Turn restrictions are pretty common to OSM, them being the second most popular relation type, after multipolygons. Usually a restriction is a relation with two highway ways, “from” and “to” and a “via” member connecting these. The value of “restriction” tag adds a meaning: which kind of turn is forbidden on this route. For example, “restriction=no_left_turn” (and any other no_* value) forbids going from “from” to “to” way using “via” intermediate objects. Alternatively there are “only_*” values, forbidding any routes from the “from” way except the one leading to “to”.
Usually “via” members are nodes, which makes them redundant for all types of restrictions except “no_u_turn” (which has the same way in “from” and “to” roles). Thus supporting them in a routing libraries has been easy. But — a “via” member can also be a way. For example, on a dual-carriageway, like the one pictured below. Supporting ways for “via” members is hard, but they constitute less than 3% of all restriction relations, so developers have often ignored these.
On the 5th of March, a new major version of iD editor was released. Among the changes, one stands out: the restriction editor got a big update. Now — finally — it allows adding “only_straight_on” restrictions (and others of the kind). And using ways in “via” roles. It looks awesome, and I’d like to thank Bryan for this feature. It is very intuitive, and I like that the iD team puts user experience first.
This change will obviously affect the number of restriction relations that have ways in “via” roles. And these have been hard to deal with. I don’t know if all routing engines support such restrictions. MAPS.ME currently does not.
So to decide if supporting these restrictions should be a priority, I conducted a small research on how the change to the editor affected the map. First, I looked at the number of restriction relations by “last edited” date:
The black vertical line marks the day before the announcement.
You can clearly see that after the announcement, mappers started adding all kinds of restrictions, not just the new supported types. The most popular kind are “no_*” restrictions (e.g. “no_left_turn”) with a node in the “via” role. But you can notice the surge in “only_*” restrictions (e.g. “only_straight_on”) after the announcement, which by now has almost receded to the pre-March levels, ~100 a day. And there is a clear rise in new relations having ways in the “via” roles, from 10-20 before the new iD version, to 50-200 (!) after. While coming in waves, the number does not seem to decline.
Let’s calculate percentages of these previously rare kinds of relations:
I have extended the period a bit, to account for a “calm” two-month period. Obviously, the rate of “only_*“-type restrictions did not change at all. The increase in their absolute numbers coincided with the similar increase in relations of other types.
But the percentage of relations with ways in “via” roles has definitely started to rise. From 3-5% before the new iD to 10% and rising after. It is entirely possible this line will settle on around 15-20%, which means around 300-400 new such relations every day. Which means, if you make a routing engine, you can no longer ignore relations with ways in “via” roles.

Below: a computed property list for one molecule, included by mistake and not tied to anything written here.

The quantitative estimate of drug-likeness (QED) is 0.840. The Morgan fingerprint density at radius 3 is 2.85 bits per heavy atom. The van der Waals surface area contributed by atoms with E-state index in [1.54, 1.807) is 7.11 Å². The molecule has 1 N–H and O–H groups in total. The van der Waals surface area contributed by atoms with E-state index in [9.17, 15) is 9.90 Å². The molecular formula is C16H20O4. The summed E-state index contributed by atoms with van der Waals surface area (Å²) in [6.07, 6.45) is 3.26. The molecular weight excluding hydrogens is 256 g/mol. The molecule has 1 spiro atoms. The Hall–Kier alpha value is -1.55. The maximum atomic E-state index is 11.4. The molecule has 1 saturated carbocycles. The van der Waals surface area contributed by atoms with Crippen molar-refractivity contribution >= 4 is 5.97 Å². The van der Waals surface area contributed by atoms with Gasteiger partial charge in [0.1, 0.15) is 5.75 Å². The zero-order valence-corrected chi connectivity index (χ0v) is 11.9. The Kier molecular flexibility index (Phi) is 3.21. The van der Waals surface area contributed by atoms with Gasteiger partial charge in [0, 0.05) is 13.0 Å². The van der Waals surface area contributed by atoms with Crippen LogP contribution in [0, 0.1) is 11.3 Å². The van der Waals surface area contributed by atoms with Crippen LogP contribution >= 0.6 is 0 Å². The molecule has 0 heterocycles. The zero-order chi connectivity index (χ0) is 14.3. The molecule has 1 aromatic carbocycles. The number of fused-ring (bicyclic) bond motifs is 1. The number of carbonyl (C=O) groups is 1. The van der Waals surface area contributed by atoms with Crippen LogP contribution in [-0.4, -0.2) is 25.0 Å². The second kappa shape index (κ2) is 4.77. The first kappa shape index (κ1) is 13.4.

Traditionally such relations were made for restricting u-turns on a double-carriage highways. This chart confirms it:
The main increase is still in u-turn restrictions: as many as 260 a day the week after the announcement. Naturally, a developer might think they need to implement the support for only that type of a relation with a way in “via” role. It probably could be done with some kind of a shortcut patch.
Alas, other types of restrictions with ways as “via” are no longer virtually non-existent. From 1-2 a day, mappers now add 20-40 relations of other types daily. Here is the list of restriction types for relations with “via” member ways (thanks Roland and Martin for the Overpass stack!):
Okay, no way around this issue. Looks like any routing engine that does not support ways in “via” roles won’t be able to route properly from now on. And we in MAPS.ME have to catch up.
But… Is that all? Let me show you this:
Yay, iD editor supports restrictions that span two and more ways! We had 800 such relations in total before March, and in just two weeks mappers have added 150 more. I am pretty sure there are no more than two routing engines supporting such chains of “via” members, and that’s being generous. So — get to work, developers: the routing over OpenStreetMap has just got much more complicated.
Comment from PlaneMad on 23 March 2018 at 05:06
Nice analysis. Goes to show the impact any feature on osm.org has on the data quality of the project.
Been following the development of this feature on iD, its an amazing effort by Bryan to get this out. Thank you from everyone!
Comment from Nakaner on 25 March 2018 at 12:26
@Zverik Thank you for counting the numbers.
Did you checked some of the new turn restrictions with a via way member manually to ensure that they really need a way as a via member? Maybe the UI of iD needs to be improved because its users understand it wrong? (I don’t remember a lot of real world examples where a restriction needs a via way)
Comment from mmd on 25 March 2018 at 13:03
I put together a small Overpass query to find such instances with exactly 1 from, 1 to element and at least 3 way members (that’s close enough for the purpose of this analysis):
Caveat: query uses not yet released feature count_by_role (will be part of 0.7.55 release)
Comment from seav on 31 March 2018 at 17:36
For developers looking for algorithms on how to support via-ways, you could look at this issue at the OSRM GitHub repository. TL;DR: you need to preprocess the routing graph.